Design field trips can teach us what conferences can’t

Jonathan Roberts
Jan 4, 2017 · 4 min read

This post is part two (of 2) about design field trips — visiting design teams in other organisations. In the previous post I explained what a design field trip is, and how one works. In this post I go into a bit more detail about what can be learned from taking part in one.

We’ve all been to a conference talk where the Q&A is hi-jacked by an individual in the audience. They usually describe their issue, often quite a fundamental one, and then continue to ask questions in the hope that the speaker will solve it for them (or until the session facilitator cuts them off).

The thing is, we all face these challenges — the ones without clear, concise answers — I believe design field trips can help us solve them where conferences struggle.

Learning from Facebook

What we see and hear on a design field trip contributes to our understanding of the challenges that we face (or might face). The information we gather helps us rank them in terms of their potential impact to our organisations. For the challenges we want to tackle immediately, we’re able to set a direction on how to solve them.

What follows is just a few pertinent examples of things we learned together, as a team, on a design field trip to Facebook:

Design systems

The last time I spoke at UX Cambridge (Sept 2016) I talked about our design system, Honeycomb, and the challenges we faced keeping it alive in addition to our regular project work.

Facebook felt the same pain and described how they moved from a design system curated on a “volunteer” basis to investing in a full-time team of designers, content strategists and engineers. Doing this gives them the capacity to build a suite of design tools for designers at Facebook. These tools reduce design effort and time, increasing productivity and making time (and therefore $$$) savings.

Design tools

For a long time we’ve been proud to tell designers at Redgate that they’re free to use any tool or piece of software they’re comfortable with to get their work done.

Facebook use Sketch as their only design platform. It means the team that works on the design system only needs to build one set of components and plugins that help all designers and content strategists work more efficiently.

Career progression

Good ideas should be able to come from anyone on the team, regardless of the length of their career. Not having “Senior” in your title means no one can try and pull rank, but it also makes it difficult to describe career progression to applicants.

Facebook have a banding system, from IC3 (Individual Contributor, level 3) to IC8. Your IC level is kept private between you and your line manager (again, to prevent people pulling rank) and the difference between bands is determined by the types of additional work that you do.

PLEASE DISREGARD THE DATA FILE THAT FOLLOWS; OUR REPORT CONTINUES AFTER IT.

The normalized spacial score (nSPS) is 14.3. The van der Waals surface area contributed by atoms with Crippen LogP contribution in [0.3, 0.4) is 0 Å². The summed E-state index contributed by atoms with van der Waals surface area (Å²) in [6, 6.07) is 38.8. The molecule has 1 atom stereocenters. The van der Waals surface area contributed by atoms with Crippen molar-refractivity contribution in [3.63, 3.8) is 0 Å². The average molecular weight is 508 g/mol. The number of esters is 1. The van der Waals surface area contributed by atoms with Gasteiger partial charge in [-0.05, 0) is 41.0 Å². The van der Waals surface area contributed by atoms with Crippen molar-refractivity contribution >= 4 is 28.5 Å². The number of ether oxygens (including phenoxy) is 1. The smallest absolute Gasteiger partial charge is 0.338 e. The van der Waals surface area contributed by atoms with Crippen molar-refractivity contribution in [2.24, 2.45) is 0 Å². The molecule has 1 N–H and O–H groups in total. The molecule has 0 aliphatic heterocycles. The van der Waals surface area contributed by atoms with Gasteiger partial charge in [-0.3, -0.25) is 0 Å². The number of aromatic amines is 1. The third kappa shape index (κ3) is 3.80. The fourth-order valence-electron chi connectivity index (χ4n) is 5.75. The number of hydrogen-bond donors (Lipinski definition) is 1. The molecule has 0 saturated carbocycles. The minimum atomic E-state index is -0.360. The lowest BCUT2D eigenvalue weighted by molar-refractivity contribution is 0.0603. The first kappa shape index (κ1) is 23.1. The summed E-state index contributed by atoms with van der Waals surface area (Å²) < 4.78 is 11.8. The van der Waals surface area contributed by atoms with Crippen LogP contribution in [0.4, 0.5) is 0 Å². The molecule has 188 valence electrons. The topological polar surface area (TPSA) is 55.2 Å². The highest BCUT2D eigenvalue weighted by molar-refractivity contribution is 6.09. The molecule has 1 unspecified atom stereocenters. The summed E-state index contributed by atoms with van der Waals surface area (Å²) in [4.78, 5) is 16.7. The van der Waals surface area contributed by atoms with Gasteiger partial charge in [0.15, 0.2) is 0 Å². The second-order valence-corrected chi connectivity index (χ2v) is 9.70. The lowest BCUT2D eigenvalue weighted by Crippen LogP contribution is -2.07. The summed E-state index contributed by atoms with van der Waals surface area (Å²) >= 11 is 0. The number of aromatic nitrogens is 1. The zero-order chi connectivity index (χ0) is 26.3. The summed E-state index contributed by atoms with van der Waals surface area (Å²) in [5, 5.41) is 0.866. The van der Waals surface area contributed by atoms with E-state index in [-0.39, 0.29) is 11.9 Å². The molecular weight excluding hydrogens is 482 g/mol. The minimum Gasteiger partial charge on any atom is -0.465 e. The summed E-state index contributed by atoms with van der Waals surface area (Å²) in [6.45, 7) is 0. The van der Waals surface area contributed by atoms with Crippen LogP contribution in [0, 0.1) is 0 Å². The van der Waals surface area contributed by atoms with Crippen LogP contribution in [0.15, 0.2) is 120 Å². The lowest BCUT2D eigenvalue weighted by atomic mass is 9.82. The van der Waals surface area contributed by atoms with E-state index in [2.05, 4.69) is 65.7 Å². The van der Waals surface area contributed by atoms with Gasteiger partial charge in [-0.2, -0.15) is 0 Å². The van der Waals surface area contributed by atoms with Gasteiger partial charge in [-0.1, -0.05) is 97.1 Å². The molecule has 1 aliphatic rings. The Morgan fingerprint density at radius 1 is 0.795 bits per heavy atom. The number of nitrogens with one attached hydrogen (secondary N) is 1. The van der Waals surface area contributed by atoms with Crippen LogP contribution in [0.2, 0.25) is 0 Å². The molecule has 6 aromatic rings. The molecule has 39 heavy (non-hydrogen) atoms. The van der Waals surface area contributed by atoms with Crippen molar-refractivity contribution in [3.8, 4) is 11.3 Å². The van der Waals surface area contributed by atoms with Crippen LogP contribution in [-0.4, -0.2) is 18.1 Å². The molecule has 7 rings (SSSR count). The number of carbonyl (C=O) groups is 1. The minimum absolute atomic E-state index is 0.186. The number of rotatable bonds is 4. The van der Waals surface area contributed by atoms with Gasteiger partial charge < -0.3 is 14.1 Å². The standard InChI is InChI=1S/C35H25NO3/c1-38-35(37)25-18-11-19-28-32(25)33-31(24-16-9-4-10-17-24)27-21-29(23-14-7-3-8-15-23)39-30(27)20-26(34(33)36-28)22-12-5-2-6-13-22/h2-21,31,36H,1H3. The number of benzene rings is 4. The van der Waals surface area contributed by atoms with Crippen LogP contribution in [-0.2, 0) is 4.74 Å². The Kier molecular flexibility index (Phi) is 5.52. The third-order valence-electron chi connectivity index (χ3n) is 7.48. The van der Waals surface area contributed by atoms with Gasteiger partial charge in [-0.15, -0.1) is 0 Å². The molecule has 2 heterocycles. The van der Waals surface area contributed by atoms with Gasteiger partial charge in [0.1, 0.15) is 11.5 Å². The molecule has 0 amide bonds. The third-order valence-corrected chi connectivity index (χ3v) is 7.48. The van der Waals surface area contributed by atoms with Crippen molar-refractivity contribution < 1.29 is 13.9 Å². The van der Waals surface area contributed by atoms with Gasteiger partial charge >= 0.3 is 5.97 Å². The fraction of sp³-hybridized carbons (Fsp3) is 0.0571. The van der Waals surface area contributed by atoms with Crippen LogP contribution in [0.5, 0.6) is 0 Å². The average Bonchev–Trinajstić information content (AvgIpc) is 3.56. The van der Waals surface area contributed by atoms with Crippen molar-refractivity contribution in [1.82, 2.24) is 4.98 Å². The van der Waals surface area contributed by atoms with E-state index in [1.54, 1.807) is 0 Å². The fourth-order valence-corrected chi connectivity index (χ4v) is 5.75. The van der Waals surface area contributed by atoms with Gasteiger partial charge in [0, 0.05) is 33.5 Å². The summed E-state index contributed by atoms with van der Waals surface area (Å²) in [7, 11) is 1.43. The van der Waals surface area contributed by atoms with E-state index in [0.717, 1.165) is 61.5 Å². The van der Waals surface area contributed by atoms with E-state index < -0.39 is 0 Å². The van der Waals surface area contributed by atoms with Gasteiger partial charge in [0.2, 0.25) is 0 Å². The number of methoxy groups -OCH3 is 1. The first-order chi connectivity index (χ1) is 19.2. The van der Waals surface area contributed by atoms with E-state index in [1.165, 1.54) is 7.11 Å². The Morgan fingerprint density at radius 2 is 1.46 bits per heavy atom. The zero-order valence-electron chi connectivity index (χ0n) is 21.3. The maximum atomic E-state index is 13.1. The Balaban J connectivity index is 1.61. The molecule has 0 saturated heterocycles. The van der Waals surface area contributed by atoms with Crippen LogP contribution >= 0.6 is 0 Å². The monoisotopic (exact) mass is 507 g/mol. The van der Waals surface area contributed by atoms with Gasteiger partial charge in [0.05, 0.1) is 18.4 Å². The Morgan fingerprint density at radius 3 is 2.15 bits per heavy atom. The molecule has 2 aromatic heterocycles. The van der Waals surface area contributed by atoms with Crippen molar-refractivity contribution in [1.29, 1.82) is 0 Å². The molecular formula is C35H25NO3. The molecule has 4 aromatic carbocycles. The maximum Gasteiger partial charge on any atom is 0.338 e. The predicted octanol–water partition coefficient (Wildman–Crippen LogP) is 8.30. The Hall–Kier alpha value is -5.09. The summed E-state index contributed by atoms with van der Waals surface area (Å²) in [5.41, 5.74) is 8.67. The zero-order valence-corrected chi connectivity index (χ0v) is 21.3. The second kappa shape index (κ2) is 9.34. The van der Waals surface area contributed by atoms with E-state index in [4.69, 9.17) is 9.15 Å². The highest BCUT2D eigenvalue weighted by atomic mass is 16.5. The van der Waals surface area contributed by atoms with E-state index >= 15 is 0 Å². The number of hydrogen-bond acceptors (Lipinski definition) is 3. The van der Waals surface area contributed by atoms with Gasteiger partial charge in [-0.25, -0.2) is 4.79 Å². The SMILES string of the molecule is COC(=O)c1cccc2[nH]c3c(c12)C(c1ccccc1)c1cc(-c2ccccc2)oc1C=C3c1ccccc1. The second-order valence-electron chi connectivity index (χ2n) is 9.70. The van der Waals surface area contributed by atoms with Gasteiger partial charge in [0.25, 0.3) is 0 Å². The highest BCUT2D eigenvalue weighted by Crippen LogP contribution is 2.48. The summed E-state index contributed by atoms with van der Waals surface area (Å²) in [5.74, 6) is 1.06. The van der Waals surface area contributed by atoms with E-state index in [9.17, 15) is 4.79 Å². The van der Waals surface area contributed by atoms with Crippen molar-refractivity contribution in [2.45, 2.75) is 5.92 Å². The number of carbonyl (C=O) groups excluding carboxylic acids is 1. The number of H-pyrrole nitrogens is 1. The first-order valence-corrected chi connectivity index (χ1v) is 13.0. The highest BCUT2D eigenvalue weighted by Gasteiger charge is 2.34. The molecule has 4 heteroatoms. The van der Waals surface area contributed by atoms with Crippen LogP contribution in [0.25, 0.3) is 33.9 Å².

Remote working

We took a tour of the Facebook office at 10:30 on a Wednesday morning. It was (almost) empty. Wednesday at Facebook is a meeting-free day. The side-effect of this is that most staff choose to work remotely. I was reminded of a piece of advice from Jeffrey Veen, who spoke at the Leading Design conference last October:

“[as a team] act distributed, even if you aren’t”

Acting distributed improves communication skills and reduces the opportunity for misunderstanding. A sound bit of advice, but difficult to implement in practice. Facebook’s meeting-free Wednesdays creates a very practical step towards achieving Jeffrey’s advice.

Metrics, objectives and accountability

At Facebook, London, there are three main products: the ad platform, Workplace (Facebook for business) and Oculus. Teams have clear objectives, set by the business, and design contributes to those.

Individuals are accountable in a very personal way; 20% of their salary is determined by their contribution to those objectives. And it’s measured every six months.

That might not sound great at first, but consider this: the best idea is the one that contributes the most heavily towards achieving the objective. You’re incentivised to get behind the best idea and contribute whether it’s yours or not. That doesn’t just go for product design decisions, but fundamental ones like how design is organised across the product, because there are significantly fewer designers than engineers.

Which brings me to my final observation.

Design evangelism

There are around 25 product designers based in Facebook’s London office, which employs around 1200 people (estimated). In contrast, there are (currently) 7 designers in Redgate’s Cambridge office, in which around 200 people are employed. That means we have a design presence at Redgate that’s roughly 75% greater than Facebook (although we do have a bigger portfolio of products).

Product design at Facebook isn’t just about doing the design work, it’s about evangelising design. They’ve worked hard at this and it shows. For example, the engineers are the ones leading the way with initiatives around accessibility, at times leaving the designers to keep up.

If your design team is interested in a design field trip exchange with Redgate, get in touch. We’d love to show you around, explain how design works in our organisation and share with you what we know. Lunch is on us!

Jonathan Roberts

Written by

Leading the research and design of new products @redgate.

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